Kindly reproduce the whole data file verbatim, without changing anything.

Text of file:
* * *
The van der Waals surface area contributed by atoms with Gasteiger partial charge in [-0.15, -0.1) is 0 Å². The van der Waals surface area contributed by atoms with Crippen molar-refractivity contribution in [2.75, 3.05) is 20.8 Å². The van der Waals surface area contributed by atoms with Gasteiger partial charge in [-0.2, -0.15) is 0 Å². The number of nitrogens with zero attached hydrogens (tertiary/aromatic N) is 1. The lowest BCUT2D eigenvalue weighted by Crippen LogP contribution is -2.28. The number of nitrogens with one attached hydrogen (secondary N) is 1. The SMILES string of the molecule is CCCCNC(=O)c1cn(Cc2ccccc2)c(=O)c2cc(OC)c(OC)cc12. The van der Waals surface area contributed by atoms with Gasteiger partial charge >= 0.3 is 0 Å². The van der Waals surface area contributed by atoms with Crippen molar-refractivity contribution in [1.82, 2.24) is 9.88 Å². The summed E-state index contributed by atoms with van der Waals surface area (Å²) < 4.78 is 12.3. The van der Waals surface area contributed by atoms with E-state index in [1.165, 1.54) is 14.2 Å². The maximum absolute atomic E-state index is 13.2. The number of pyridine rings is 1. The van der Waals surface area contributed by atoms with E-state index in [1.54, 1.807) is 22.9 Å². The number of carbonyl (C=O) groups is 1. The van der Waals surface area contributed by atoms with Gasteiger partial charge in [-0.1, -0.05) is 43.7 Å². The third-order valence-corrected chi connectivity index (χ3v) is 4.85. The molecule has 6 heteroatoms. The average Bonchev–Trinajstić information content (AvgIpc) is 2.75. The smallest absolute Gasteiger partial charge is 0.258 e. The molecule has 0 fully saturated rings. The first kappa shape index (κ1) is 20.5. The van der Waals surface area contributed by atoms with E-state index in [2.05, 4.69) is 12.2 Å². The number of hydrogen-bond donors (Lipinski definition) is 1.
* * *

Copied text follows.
The van der Waals surface area contributed by atoms with Gasteiger partial charge in [-0.15, -0.1) is 0 Å². The van der Waals surface area contributed by atoms with Crippen molar-refractivity contribution in [2.75, 3.05) is 20.8 Å². The van der Waals surface area contributed by atoms with Gasteiger partial charge in [-0.2, -0.15) is 0 Å². The number of nitrogens with zero attached hydrogens (tertiary/aromatic N) is 1. The lowest BCUT2D eigenvalue weighted by Crippen LogP contribution is -2.28. The number of nitrogens with one attached hydrogen (secondary N) is 1. The SMILES string of the molecule is CCCCNC(=O)c1cn(Cc2ccccc2)c(=O)c2cc(OC)c(OC)cc12. The van der Waals surface area contributed by atoms with Gasteiger partial charge >= 0.3 is 0 Å². The van der Waals surface area contributed by atoms with Crippen molar-refractivity contribution in [1.82, 2.24) is 9.88 Å². The summed E-state index contributed by atoms with van der Waals surface area (Å²) < 4.78 is 12.3. The van der Waals surface area contributed by atoms with E-state index in [1.165, 1.54) is 14.2 Å². The maximum absolute atomic E-state index is 13.2. The number of pyridine rings is 1. The van der Waals surface area contributed by atoms with E-state index in [1.54, 1.807) is 22.9 Å². The number of carbonyl (C=O) groups is 1. The van der Waals surface area contributed by atoms with Gasteiger partial charge in [-0.1, -0.05) is 43.7 Å². The third-order valence-corrected chi connectivity index (χ3v) is 4.85. The molecule has 6 heteroatoms. The average Bonchev–Trinajstić information content (AvgIpc) is 2.75. The smallest absolute Gasteiger partial charge is 0.258 e. The molecule has 0 fully saturated rings. The first kappa shape index (κ1) is 20.5. The van der Waals surface area contributed by atoms with E-state index in [2.05, 4.69) is 12.2 Å². The number of hydrogen-bond donors (Lipinski definition) is 1.